Teacher, student daughter debate the merits of homework

Many teachers will tell you about how homework will improve academic performance and enhance students’ responsibility and time management skills, but even in the same household, there are differences in best practice for assigning it.

“A lot of students have sports or other activities after school, or they might have to watch a sibling, so a parent or guardian can do something,” freshman Megan Engdahl said. 

Teachers see the same issues. “The problem I see is usually with coaches and bosses who put the athlete and worker role ahead of the student role for the young people they are around,” Megan’s dad, history teacher Kyle Engdahl said.

Megan also said that homework has led to anxiety for her in previous years. “If homework takes too much time, it can get stressful super fast,” she said. 

Speaking about whether homework helps or hurts her grades, Megan said, “In math we at least have review days, so at least for me it’s easy to stay on top of things.” 

Kyle, however, said, “Homework as practice could be used just as often as I use it to assess a student’s knowledge or skills.”

Regarding how much homework is right, Megan said, “Fifteen-20 minutes is the perfect amount of homework.” She said students who are involved in activities after school could have trouble completing homework if there’s more than that amount. 

However, Kyle assigns up to an hour of homework each week. To set a standard for the amount of homework in each grade, it’s widely accepted that the 10 minute rule is the best way to determine the amount of time a student is completing homework for. The 10 minute rule says that 1st grade students should do 10 minutes of homework a night, 2nd grade students should do 20 minutes, 3rd grade students should do 30 minutes, and so on.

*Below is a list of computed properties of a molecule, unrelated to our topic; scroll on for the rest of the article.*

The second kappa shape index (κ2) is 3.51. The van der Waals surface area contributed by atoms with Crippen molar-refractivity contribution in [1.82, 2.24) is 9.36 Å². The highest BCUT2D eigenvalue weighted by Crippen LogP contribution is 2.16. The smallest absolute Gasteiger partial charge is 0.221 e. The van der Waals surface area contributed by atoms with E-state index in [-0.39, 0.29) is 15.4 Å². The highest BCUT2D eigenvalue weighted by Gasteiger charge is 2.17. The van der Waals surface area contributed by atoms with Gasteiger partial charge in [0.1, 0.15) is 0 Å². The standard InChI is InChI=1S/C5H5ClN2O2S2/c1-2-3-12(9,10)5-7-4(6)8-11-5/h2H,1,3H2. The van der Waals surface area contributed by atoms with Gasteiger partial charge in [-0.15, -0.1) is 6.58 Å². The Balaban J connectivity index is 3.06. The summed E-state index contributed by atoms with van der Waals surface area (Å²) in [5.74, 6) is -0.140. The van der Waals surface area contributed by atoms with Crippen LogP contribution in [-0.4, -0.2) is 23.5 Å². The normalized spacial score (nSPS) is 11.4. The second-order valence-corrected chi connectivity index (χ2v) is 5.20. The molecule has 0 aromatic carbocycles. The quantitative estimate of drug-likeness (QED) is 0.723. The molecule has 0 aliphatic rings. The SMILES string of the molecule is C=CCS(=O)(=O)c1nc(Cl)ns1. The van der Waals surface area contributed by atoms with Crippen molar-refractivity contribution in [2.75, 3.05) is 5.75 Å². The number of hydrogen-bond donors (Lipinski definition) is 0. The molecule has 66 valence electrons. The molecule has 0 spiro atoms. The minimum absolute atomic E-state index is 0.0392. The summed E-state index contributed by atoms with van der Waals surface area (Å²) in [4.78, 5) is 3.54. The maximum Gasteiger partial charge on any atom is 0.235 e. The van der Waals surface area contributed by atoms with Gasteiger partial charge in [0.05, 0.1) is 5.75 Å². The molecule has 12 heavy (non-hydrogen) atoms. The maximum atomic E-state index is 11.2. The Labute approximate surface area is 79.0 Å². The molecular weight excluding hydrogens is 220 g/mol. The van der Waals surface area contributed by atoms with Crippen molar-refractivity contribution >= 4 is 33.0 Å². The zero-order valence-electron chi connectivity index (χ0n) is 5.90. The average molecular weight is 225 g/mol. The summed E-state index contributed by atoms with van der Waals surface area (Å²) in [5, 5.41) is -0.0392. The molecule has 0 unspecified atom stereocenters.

Megan said, “I don’t think it works, and isn’t that helpful to students. When I was in 3rd to 5th grade, I would spend hours on something that was only supposed to take 10-20 minutes because of my anxiety. I have a better handle on it now, but if you were to tell me that I have 90 minutes of homework just because I’m in 9th grade, I would end up super overwhelmed,” said Megan. 

Kyle agreed and said, “If that rule kept going it would be wildly unsustainable.” He added, “We should want our students doing things with people for fun and if we all give 30 minutes of homework a day, students will have hours of homework every night and I personally don’t find that to be wise or helpful to learning.”

Kyle, however, said that homework can be beneficial to students. He said that many teachers use it as a way to catch students up who have been gone or to make the best use of the class time they have. “The ‘must know’ materials, topics and skills are normally covered in class, but there are lots of topics and such that are also relevant that we don’t always have class time for,” Kyle said.

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